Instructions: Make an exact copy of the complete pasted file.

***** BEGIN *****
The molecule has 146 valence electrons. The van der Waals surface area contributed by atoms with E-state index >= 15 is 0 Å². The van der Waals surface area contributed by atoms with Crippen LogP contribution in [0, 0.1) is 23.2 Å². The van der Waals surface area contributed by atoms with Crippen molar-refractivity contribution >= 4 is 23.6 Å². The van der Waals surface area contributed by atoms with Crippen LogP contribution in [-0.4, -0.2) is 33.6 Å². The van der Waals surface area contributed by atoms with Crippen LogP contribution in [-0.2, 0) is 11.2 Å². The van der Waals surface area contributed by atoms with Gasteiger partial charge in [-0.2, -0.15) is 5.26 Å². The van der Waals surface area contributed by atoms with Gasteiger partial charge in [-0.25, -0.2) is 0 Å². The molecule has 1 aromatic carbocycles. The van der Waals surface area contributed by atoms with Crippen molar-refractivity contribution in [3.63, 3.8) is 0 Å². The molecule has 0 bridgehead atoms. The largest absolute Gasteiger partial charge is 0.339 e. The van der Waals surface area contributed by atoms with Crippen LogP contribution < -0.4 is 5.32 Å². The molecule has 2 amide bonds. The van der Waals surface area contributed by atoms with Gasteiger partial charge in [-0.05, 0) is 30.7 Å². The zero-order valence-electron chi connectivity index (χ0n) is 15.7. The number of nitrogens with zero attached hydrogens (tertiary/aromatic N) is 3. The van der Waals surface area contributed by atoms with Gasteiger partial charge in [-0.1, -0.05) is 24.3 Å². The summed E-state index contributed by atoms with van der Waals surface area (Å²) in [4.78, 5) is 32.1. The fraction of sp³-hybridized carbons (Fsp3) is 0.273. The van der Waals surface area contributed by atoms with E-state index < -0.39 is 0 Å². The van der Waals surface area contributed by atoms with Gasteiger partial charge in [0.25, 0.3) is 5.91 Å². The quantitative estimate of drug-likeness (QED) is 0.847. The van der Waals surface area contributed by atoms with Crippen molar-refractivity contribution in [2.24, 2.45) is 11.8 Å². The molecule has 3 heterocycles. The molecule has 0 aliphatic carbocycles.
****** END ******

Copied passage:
The molecule has 146 valence electrons. The van der Waals surface area contributed by atoms with E-state index >= 15 is 0 Å². The van der Waals surface area contributed by atoms with Crippen LogP contribution in [0, 0.1) is 23.2 Å². The van der Waals surface area contributed by atoms with Crippen molar-refractivity contribution >= 4 is 23.6 Å². The van der Waals surface area contributed by atoms with Crippen LogP contribution in [-0.4, -0.2) is 33.6 Å². The van der Waals surface area contributed by atoms with Crippen LogP contribution in [-0.2, 0) is 11.2 Å². The van der Waals surface area contributed by atoms with Gasteiger partial charge in [-0.2, -0.15) is 5.26 Å². The van der Waals surface area contributed by atoms with Gasteiger partial charge in [-0.25, -0.2) is 0 Å². The molecule has 1 aromatic carbocycles. The van der Waals surface area contributed by atoms with Crippen molar-refractivity contribution in [3.63, 3.8) is 0 Å². The molecule has 0 bridgehead atoms. The largest absolute Gasteiger partial charge is 0.339 e. The van der Waals surface area contributed by atoms with Crippen LogP contribution < -0.4 is 5.32 Å². The molecule has 2 amide bonds. The van der Waals surface area contributed by atoms with Gasteiger partial charge in [-0.05, 0) is 30.7 Å². The zero-order valence-electron chi connectivity index (χ0n) is 15.7. The number of nitrogens with zero attached hydrogens (tertiary/aromatic N) is 3. The van der Waals surface area contributed by atoms with Gasteiger partial charge in [-0.1, -0.05) is 24.3 Å². The summed E-state index contributed by atoms with van der Waals surface area (Å²) in [4.78, 5) is 32.1. The fraction of sp³-hybridized carbons (Fsp3) is 0.273. The van der Waals surface area contributed by atoms with E-state index < -0.39 is 0 Å². The van der Waals surface area contributed by atoms with Gasteiger partial charge in [0.25, 0.3) is 5.91 Å². The quantitative estimate of drug-likeness (QED) is 0.847. The van der Waals surface area contributed by atoms with Crippen molar-refractivity contribution in [2.24, 2.45) is 11.8 Å². The molecule has 3 heterocycles. The molecule has 0 aliphatic carbocycles.